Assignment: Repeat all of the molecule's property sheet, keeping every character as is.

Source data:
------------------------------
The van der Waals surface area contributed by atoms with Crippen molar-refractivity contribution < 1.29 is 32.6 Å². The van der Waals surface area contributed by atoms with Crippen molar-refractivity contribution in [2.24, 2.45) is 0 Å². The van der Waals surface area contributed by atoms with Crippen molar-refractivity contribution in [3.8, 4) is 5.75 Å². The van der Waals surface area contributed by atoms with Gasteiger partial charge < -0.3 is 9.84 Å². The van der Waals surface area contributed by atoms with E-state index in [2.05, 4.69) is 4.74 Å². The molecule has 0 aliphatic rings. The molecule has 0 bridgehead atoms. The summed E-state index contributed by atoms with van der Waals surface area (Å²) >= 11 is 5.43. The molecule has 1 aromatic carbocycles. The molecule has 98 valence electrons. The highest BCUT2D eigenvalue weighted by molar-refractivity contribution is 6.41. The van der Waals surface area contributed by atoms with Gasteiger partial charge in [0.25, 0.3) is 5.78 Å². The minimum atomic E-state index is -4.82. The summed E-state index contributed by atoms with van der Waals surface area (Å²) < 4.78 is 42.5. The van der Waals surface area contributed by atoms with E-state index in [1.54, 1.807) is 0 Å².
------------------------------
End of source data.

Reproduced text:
The van der Waals surface area contributed by atoms with Crippen molar-refractivity contribution < 1.29 is 32.6 Å². The van der Waals surface area contributed by atoms with Crippen molar-refractivity contribution in [2.24, 2.45) is 0 Å². The van der Waals surface area contributed by atoms with Crippen molar-refractivity contribution in [3.8, 4) is 5.75 Å². The van der Waals surface area contributed by atoms with Gasteiger partial charge < -0.3 is 9.84 Å². The van der Waals surface area contributed by atoms with E-state index in [2.05, 4.69) is 4.74 Å². The molecule has 0 aliphatic rings. The molecule has 0 bridgehead atoms. The summed E-state index contributed by atoms with van der Waals surface area (Å²) >= 11 is 5.43. The molecule has 1 aromatic carbocycles. The molecule has 98 valence electrons. The highest BCUT2D eigenvalue weighted by molar-refractivity contribution is 6.41. The van der Waals surface area contributed by atoms with Gasteiger partial charge in [0.25, 0.3) is 5.78 Å². The minimum atomic E-state index is -4.82. The summed E-state index contributed by atoms with van der Waals surface area (Å²) < 4.78 is 42.5. The van der Waals surface area contributed by atoms with E-state index in [1.54, 1.807) is 0 Å².